Participant Updates:  Due to the lack of a presentation Participant Updates were considerably more verbose than usual.  David Griffith reported that he has resigned from the Fire Safe Council, and that the County approved the Community Wildfire Protection Plan in December and the Regional Floodplain Protection Plan in January.  He also reported that California’s Governor, Gavin Newsom, is wholeheartedly invested in forest and watershed health and that this bodes well for future funding.  Annie Dean invited Mo Loden to co-facilitate the planning meeting in April;  Michael Barton will be away in April but is available in May to facilitate.  Mo Loden needs more information before committing but is interested;  Annie Dean will contact Mo Loden with specifics before the next ABC meeting.  Don Hittenmiller reported that he plans to build a solar collector on his property using small diameter trees, but that he will not apply for a Wood Innovations Grant this year to finance the project.  The building will serve as a prototype for pre-fabricated construction using harvested material from forest thinning.  Michael Barton reported that as ABC’s representative on the Forest Management Task Force – Sierra and Eastside Region, he has contributed to a recent survey designed to identify obstacles and how to overcome them to promote forest and watershed health.  Ron Hames reported that the problems in Paradise have increased his concern about the extent to which Alpine County is prepared for the aftermath of a devastating fire.  He encouraged community participation with the development of the Community Wildfire Protection Plan which will be reviewed in sections every six months.  The first section includes county wide evacuation plans.  Jonathan Zittel has been active with the process and is available for questions.  Ron Hames suggested the ABC could help the community by offering ideas on what to do with the 1,000 trees designated for removal along Hot Springs Road.  He also reported Jim Branham has retired from the Sierra Nevada Conservancy and that his successor, Angela Avery, will advocate for Alpine County. Mo Loden requested a letter of support from the ABC for a grant that the Alpine Watershed Group (AWG) is submitting in partnership with the Amador Resource Conservation District and the Calaveras Resource Conservation District.  The funds will be used to hire a Conservation Watershed Coordinator. The ABC will submit a letter of support;  Kimra McAfee will send David Griffith details about the grant and the position.  Mo Loden reported that the AWG is recruiting volunteers for its water monitoring project.  Andrew Allen-Fahlander will contact the CHIPS crew regarding sagebrush removal on his property;  David Griffith will send Andrew Irvin Jim’s contact information.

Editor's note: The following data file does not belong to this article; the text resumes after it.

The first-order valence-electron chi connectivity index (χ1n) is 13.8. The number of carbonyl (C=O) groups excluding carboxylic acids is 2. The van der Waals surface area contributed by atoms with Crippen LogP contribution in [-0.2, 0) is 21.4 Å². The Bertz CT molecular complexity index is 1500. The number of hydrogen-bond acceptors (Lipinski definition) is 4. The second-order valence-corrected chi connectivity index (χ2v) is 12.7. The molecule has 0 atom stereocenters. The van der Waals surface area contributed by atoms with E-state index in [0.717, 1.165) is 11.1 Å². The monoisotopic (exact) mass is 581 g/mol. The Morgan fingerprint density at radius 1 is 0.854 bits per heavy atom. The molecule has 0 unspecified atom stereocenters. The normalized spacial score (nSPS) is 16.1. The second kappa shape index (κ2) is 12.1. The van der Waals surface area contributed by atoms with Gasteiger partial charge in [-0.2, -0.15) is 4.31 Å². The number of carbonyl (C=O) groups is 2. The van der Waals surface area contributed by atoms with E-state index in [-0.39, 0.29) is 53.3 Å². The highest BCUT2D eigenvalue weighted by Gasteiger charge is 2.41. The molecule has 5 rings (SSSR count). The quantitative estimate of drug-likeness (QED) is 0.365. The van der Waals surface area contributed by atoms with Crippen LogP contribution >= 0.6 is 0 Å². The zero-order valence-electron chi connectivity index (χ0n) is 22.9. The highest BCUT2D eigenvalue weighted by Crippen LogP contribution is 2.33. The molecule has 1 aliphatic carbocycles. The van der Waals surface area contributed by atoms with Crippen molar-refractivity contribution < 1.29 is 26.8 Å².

Assuming there is not another federal shutdown the next meeting is set for Tuesday March 5th at 6:00 pm at Turtle Rock Park.  It will feature a science presentation on the Leviathan Mine Superfund Site by Atlantic Richfield and the Environmental Protection Agency.

To contact us you can either leave a comment on this blog, or for a private comment, visit our contact us page.

Mule Deer Foundation Presentation